After the final performance of a theater play or musical show the cast and crew do something called a set strike. It’s exactly what it sounds like… you take the set apart, clean out the dressing rooms, backstage areas, etc., to make the theater look like it did before you started your show. When finished, it’s like you were never there. While there are no more traces of Chicago the Musical at Shreveport Little Theatre, the experience has left an indelible mark on my heart. I can say with all honesty and openness that this experience has been the most challenging and most rewarding onstage experience of my life. I have spent a lot of time on the stage, so that’s really saying something.
I wanted the role, and I set my sights on it. I knew I wasn’t in my best physical shape, due to age and a lot of hours in front of the television. I worked out some, sure, but hadn’t trained for anything in a while. So starting in February my treadmill and I got to be really good friends. Well, that’s not really accurate… I hate the stupid thing. But we spent a LOT of time together. I’d run for a few miles then lift weights. I was working out 4-5 days a week leading up to auditions which were April 11th and 13th.
The work paid off! I got the role. We didn’t start rehearsals until June 1, so to get a head start I went online and purchased the script. Along with my continued workouts, I memorized my lines and the music. I was pretty much off book by the time rehearsals began, which was a good thing, since I knew the dancing part of the show would be my biggest challenge. Also, the director/choreographer mentioned to me that she planned to make me tap dance… which I had NEVER EVER EVER done before. So I bought some tap shoes, took one lesson from a professional and learned everything else I possibly could from YouTube videos. I would spend HOURS in my garage tapping on a piece of hardwood plywood my husband bought me from Lowe’s. It turned out to be great exercise and FUN! (Now that the show is over I’m hoping to find a tap class in the area for grown-ish people… I don’t want to take lessons with a bunch of 5 year olds in pink tutus. That would be a little awkward and embarrassing.)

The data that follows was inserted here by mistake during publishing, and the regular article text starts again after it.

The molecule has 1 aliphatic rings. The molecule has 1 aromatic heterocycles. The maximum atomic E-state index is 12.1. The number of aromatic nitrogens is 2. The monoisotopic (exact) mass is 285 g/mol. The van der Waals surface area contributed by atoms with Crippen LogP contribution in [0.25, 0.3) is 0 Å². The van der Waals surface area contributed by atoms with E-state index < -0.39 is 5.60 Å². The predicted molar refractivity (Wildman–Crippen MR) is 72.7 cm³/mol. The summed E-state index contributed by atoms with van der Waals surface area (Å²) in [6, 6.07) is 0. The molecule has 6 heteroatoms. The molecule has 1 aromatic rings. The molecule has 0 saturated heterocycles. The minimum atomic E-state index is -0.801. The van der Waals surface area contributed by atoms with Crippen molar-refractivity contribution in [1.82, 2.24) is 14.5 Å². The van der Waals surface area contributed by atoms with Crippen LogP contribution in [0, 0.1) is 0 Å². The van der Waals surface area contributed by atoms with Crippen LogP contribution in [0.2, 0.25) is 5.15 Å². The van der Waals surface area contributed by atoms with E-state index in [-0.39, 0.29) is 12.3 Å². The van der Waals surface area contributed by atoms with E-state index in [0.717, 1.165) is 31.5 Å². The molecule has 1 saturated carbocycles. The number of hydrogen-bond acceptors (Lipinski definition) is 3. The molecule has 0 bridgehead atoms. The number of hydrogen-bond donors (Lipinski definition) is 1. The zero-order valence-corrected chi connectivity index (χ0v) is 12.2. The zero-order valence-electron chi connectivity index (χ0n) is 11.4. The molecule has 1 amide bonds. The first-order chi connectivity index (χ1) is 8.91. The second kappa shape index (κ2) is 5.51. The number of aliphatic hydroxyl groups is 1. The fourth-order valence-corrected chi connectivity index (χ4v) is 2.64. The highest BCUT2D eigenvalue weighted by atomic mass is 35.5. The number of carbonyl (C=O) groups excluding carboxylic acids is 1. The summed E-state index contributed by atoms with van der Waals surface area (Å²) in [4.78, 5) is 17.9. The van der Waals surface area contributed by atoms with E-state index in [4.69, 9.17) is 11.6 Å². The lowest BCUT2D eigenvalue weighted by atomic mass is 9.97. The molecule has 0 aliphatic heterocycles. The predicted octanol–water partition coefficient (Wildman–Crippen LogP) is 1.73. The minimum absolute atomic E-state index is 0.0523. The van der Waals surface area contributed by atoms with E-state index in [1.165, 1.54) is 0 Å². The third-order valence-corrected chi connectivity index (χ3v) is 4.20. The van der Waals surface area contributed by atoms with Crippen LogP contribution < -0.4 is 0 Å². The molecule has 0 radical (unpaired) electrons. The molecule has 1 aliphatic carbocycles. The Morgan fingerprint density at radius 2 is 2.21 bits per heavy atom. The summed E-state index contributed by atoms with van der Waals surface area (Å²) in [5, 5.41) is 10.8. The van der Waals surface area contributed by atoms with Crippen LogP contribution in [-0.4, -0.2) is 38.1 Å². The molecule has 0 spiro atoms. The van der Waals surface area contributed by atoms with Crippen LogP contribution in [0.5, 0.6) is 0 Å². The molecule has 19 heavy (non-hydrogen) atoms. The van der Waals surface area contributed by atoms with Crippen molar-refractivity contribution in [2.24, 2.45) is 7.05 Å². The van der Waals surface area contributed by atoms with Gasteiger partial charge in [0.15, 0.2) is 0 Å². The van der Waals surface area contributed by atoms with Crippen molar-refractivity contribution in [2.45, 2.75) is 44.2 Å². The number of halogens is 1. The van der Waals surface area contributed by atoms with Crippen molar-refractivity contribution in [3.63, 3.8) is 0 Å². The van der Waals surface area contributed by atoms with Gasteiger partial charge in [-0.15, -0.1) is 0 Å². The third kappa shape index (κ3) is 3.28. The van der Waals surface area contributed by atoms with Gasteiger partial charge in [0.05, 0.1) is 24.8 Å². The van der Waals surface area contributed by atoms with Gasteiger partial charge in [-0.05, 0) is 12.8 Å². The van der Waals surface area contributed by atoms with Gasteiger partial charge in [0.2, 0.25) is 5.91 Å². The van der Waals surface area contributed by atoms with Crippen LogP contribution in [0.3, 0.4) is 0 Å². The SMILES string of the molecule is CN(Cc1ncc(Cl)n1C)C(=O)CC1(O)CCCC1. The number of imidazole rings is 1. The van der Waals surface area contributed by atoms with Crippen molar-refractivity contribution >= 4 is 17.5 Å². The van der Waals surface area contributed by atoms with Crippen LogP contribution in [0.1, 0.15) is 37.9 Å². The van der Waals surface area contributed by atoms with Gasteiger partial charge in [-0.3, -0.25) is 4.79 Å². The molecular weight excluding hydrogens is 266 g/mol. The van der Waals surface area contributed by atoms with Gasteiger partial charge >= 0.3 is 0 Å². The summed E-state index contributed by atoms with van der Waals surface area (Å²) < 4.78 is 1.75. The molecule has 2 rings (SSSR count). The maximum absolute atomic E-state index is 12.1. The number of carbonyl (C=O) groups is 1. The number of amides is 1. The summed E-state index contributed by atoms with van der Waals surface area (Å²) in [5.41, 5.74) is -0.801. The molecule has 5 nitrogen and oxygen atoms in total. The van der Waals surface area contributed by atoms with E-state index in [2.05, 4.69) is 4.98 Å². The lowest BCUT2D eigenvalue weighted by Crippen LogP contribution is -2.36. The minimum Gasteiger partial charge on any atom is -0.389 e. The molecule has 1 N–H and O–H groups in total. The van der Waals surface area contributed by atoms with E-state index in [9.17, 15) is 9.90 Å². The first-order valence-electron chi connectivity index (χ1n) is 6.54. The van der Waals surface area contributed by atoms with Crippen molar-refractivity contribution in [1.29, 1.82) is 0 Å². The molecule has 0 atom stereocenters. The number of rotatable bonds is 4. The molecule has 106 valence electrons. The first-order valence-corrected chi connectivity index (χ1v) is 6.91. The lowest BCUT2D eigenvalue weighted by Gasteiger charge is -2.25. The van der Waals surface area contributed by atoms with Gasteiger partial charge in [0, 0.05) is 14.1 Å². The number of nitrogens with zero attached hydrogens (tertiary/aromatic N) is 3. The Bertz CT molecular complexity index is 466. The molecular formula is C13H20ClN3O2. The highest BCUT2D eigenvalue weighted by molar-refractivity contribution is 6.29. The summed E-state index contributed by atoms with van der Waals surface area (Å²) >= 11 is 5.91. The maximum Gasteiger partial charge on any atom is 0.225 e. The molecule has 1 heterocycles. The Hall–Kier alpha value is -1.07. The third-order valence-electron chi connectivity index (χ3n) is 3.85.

Once rehearsals started everything just fell into place. I’ve never loved a cast more, or shared a stage with a group of people who worked so hard or got along so well. The entire cast and crew showed up to rehearsals early, stayed late, respected each other, and had fun. I fell in love with my co-leads and miss them already. And our love for each other and for the show made it fun for our audiences, too; we sold out every show but one. And we performed 15 shows in 3 weeks, July 15 through August 2, which is a really long run for community theater.
THE LEAD ACTORS
MY PARTNER IN CRIME
Playing the role of Roxie Hart was Jenny Warren. I have to admit I was a little intimidated by Jenny in the beginning because I knew she had a gazillion years of dance training on her resume. But as it turned out, once I got to know her we had loads of fun together, even when our characters were supposed to hate each other onstage. There were a few times when I really had to work hard to hold back laughter during shows. Jenny is a tremendous actress and one who is very giving of herself. She worked SO hard and was the perfect Roxie; there is no one I would have rather shared the spotlight with. She is also such a joy to be around – so very funny, smart and quick-witted. Jenny moved to Seattle right after the show was over, which makes me sad. I hope she returns and we can share the stage again one day.
My buddy, Barbara Holmes, played the role of Matron Mama Morton. If you’ve never heard Barbara sing… holy Moses, you are missing out! That woman has the voice of an angel. Well, an angel with a really powerful, belty alto voice. She’s incredible. She also has the sweetest spirit… truly one of the nicest, kindest people you’ll ever meet. Barbara and I shared several scenes together and toward the end of the run, when we all became very comfortable in our roles, there were three or four times when I had to go hunt for her before our next scene. We laughed big over that. She’d be on the wrong side of the stage just watching the current scene, or backstage eating a snack… I’d find her and say “Well, are you going to join me onstage, or what?!” We would crack up laughing, and then step onto the stage and kill it.
LARGER THAN LIFE
I am so thankful to have been part of this production. I met many new friends, and I pray that one day I am able to work with them all again. Shout out to Shreveport Little Theatre for giving me such a wonderful opportunity. Until we meet again…